Oxenfree is a complicated and fun ghost story about a group of high school students at a weekend party that goes horribly wrong when a paranormal rift is opened.
Oxenfree starts very simply, with a group of teenagers on their way to a weekend party on the remote Edwards Island. You play as Alex, a teenage girl who is trying to get used to her mom getting remarried after her parents divorced, and is also trying to deal with Jonas, her new stepbrother who also comes along for the party. Also with them is Ren, Alex’s geeky friend. The three teens reach the island and meet Clarissa and her friend Nona. Clarissa is a somewhat cold and mean character, but has her reasons for being this way, and is very clingy towards Nona, who is rather quiet but talented. The group’s weekend party is suddenly interrupted when ghosts are released onto the island, and a night of terror begins.
Oxenfree’s controls are easy to understand: you just move Alex around and interact with objects, but the real game comes out when other characters around yours start talking. Alex has the choice to choose one of three dialogue options, or can choose not to talk at all. Whatever the choice, Alex’s (and the player’s) actions affect the rest of the story, from changing relationships between other characters to bringing people back from the dead. This gives Oxenfree a distinct feel, as you have the ability to choose who to befriend and who not to befriend. For example, Clarissa was the boyfriend of Alex’s deceased brother, Michael, and believes that Alex is the reason that Michael is dead. There is one achievement that you can only unlock if you make enemies with each of the other characters, so feel free to do what you like.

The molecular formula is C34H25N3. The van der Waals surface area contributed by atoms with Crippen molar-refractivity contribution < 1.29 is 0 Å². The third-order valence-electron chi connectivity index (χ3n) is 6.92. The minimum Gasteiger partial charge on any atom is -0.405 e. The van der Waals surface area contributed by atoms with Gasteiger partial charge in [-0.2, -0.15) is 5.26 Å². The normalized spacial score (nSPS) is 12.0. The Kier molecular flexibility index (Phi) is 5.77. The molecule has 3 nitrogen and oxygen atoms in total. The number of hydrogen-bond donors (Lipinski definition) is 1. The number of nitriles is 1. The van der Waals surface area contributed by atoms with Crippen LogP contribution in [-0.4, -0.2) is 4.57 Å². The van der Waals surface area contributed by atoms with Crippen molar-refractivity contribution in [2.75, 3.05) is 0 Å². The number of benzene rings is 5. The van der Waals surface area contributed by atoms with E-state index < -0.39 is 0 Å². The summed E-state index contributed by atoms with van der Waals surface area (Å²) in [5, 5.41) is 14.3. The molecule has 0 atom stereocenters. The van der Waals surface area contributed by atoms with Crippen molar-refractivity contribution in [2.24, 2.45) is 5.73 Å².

Oxenfree centers around a paranormal rift, but can it really be defined as a horror game? I would say no. There are some scares in Oxenfree, such as red eyes staring at you from darkness, reflections that aren’t there, and also sometimes the screen gets distorted like its a broken TV. It might be scary for those who get scared easily, but Oxenfree is mostly just unsettling.
Oxenfree is a pretty good game, but there were some things that annoyed me. Alex and her friends move at a walking pace, and considering the story of the game, I felt like getting from place to place as fast as I could to save my friends from ghosts. Some puzzles forced me to be hyper-aware of my surroundings, and if I didn’t inspect my environment closely, I would fail and feel as if I hadn’t gotten a chance. There are some other annoying features in Oxenfree that I won’t describe because they partially spoil the story, but I just felt like there were some things that just slowed the game down.
I really liked Oxenfree because of the way it kept me on my toes for another paranormal encounter, and worrying if one choice I made could affect if one character would live or die. Overall Oxenfree was a great experience despite some minor annoyances.
2 thoughts on “Oxenfree (Xbox One)”
I really enjoyed this game too. I backseat-gamed it with my brother on PC. I remember being irritated with the walking speed to the point of mocking Alex for taking her time while her friends all saved the day. One thing I thought was notably not great about the game was the text speed. I’m a slower reader because I have dyslexia. I’d be midway through reading the second speech bubble when the time to choose would end and poor Alex simply wouldn’t say anything at all. Fortunately, my brother was at the controls, so it wasn’t stressful. If I’d been playing I would have found this mechanic highly distressing. It was cool how the dialogue felt like a conversation as a result, though.
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